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Effects of oral selenium and magnesium co-supplementation on lipid metabolism, antioxidative status, histopathological lesions, and related gene expression in rats fed a high-fat diet

  • 1Email author,
  • 1,
  • 2,
  • 1,
  • 1,
  • 1,
  • 1,
  • 1 and
  • 1
Lipids in Health and Disease201817:165

https://doi.org/10.1186/s12944-018-0815-4

  • Received: 4 April 2018
  • Accepted: 9 July 2018
  • Published:

Abstract

Background

Supplementation with Selenium (Se) has been shown to lower blood cholesterol and increase tissue concentrations of the antioxidant glutathione (GSH); however, the effects of Se supplementation, in combination with supplemental magnesium, on high fat-induced hyperlipidemia have not been studied. This study was designed to elucidate the effects of oral selenium and magnesium co-supplementation on antihyperlipidemic and hepatoprotective, antioxidative activities, and related gene expression in a hyperlipidemic rat model.

Methods

Forty male Sprague Dawley rats were divided into 4 groups: one group served as control group (CT), provided control diet; The other groups were made hyperlipidemic with high-fat diet; specifically, a high-fat diet group (HF); low-dose selenium (0.05 mg/kg·bw) + low-dose magnesium (5.83 mg/kg·bw) supplement high-fat diet group (HF + LSe + LMg) and high-dose selenium (0.10 mg/kg·bw) + high-dose magnesium (58.33 mg/kg·bw) supplement high-fat diet group (HF + HSe + HMg). The first 4 weeks of the experiment was a hyperlipidemia inducing period using high-fat diet and the following 8 weeks involved in selenium and magnesium co-supplementation. On day 0, 20, 40 and 60 of the intervention, lipid profile was measured. At the end of the 12-week experiments, final blood and liver samples were collected for the measurements of lipid profile, antioxidative indexes, pathological examination, and liver lipid metabolism related gene expression.

Results

The elevated levels of serum and liver total cholesterol (TC) and serum LDL-C induced by feeding high-fat diets were significantly reduced by low-dose Se and Mg co-supplementation. Both doses of selenium and magnesium co-supplementation notably decreased the blood and liver TG levels, liver function indexes ALT and AST and the ratio of TC/HDL-C and TG/HDL-C. In contrast, Se and Mg supplementation showed a substantial increase in Se-dependent glutathione peroxidase (GSH-Px) and SOD activities and an significant reduce of level of MDA of hyperlipidemic rats. Oil Red O staining showed that selenium and magnesium co-supplementation significantly reduced hepatic intracellular triacylglycerol accumulation. H&E staining also showed that selenium and magnesium co-supplementation can attenuate liver steatosis. Selenium and magnesium co-supplementation remarkably inhibited the mRNA expression level of hepatic lipogenesis genes liver X receptor alpha (LXRα),SREBP-1c and FASN (fatty acid synthase), regulated the mRNA expression levels of liver enzymes related to cholesterol metabolism, including the down regulation of 3-hydroxy-3-methylglutaryl coenzyme A reductase (HMGR) and the upregulation of cholesterol 7α-hydroxylase (CYP7A1) and lecithin cholesterol acyltransferase (LCAT) in the liver of hyperlipidemia rats.

Conclusions

Oral selenium and magnesium co-supplementation inhibited an increase of lipid and liver profile and liver function index induced by a high-fat diet, and enhanced the activity of the antioxidant enzymes. Selenium combined with magnesium is a promising therapeutic strategy with lipid-lowering and antioxidative effects that protects the liver against hyperlipidemia.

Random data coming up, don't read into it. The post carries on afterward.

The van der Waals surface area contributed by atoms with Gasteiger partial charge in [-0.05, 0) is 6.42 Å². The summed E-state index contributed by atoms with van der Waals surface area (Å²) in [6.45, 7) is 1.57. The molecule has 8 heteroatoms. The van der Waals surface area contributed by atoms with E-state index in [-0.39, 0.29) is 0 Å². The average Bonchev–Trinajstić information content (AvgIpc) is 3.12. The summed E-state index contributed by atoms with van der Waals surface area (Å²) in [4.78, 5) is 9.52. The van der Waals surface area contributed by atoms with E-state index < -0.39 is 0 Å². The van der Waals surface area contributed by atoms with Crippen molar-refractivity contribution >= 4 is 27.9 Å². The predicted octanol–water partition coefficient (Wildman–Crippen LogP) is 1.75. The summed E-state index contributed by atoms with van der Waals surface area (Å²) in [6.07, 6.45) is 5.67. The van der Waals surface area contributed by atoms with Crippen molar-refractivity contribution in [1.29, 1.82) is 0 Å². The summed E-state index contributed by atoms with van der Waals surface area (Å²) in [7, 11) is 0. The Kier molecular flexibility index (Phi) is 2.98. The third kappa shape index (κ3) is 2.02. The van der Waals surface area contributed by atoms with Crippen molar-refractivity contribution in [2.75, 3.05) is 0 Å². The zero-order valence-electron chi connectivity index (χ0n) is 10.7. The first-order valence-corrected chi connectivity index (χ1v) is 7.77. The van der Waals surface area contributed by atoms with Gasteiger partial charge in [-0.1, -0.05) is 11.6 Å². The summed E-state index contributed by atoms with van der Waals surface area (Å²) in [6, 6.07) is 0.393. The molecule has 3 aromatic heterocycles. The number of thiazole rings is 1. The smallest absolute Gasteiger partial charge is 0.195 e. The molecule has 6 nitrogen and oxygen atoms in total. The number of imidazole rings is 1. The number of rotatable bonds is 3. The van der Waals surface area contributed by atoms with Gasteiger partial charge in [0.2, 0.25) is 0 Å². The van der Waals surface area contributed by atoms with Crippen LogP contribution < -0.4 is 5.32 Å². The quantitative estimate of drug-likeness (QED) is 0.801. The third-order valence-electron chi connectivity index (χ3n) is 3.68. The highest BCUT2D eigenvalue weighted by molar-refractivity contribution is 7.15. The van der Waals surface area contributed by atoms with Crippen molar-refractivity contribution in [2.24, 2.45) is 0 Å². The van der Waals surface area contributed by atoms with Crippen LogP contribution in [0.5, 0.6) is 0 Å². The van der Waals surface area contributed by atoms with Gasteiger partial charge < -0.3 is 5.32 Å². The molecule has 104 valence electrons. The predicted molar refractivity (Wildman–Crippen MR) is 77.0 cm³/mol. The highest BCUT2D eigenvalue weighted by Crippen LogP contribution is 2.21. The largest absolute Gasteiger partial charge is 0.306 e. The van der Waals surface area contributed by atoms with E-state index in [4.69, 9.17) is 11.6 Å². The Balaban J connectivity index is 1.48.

Keywords

  • Hyperlipidemia
  • Selenium
  • Magnesium
  • Lipid profile
  • High-fat
  • mRNA expression

Background

Hyperlipidemia is a lipid metabolism disorder that causes abnormally elevated levels of cholesterol (TC), triglycerides (TG) and lipoproteins in the blood. Hyperlipidemia is widely accepted to be a key risk factor for atherosclerosis, coronary heart disease (CHD) and peripheral vascular disease [1]. Statins are widely used in clinical practice to reduce low-density lipoprotein cholesterol levels and decreasing cardiovascular events. However, because of the high prices and intolerance, side effects or, simply, patient preference, it is more and more impending to explore more effective and safer alternative therapies to hyperlipidemia. Nutraceuticals and functional food ingredients that are beneficial to vascular health may represent useful compounds that are able to reduce the overall cardiovascular risk induced by dyslipidaemia by acting parallel to statins or as adjuvants in case of failure or in situations where statins cannot be used [1, 2].

Magnesium (Mg) is an essential cation which can be adjusted to rapidly effect atherosclerosis. Magnesium intake is negatively related to risk of CVD and CVD-related mortality [3]. There is substantial evidence to demonstrate the relationship between magnesium intake and oxidative, metabolic and inflammatory disorders [46]. Several studies have revealed that Selenium (Se) has beneficial effects on DNA damage repair, antioxidant properties, liver and kidney protection, cancer prevention, diabetes and metabolic syndrome [711]. Our previous data showed that selenium (Se) is involved in the lipid metabolism, since selenium-enriched yeast-treated high fat-fed rats had reduced blood and hepatic lipids levels, atherogenic index (AI), by decreasing the mRNA expression of HMGR [12]. A survey of the literature shows that while the known activities of Mg or Se had led to real hopes for them to be therapies of dyslipidemia, up to now, there has not been a report on the effect of combined selenium and magnesium intervention on hyperlipidemia caused by high fat diet. Clear therapeutic benefit in this pathology is presently doubtful. We have hypothesized that adequate supplementation of selenium plus magnesium, as a potential nutraceutical, may alleviate the hyperlipidemic and hepatic effects of a high-fat diet. In this study, high fat-fed rats have received oral supplementation of sodium selenite and magnesium gluconate to assess the effect on the level of lipid profile, oxidative stress and related gene expression.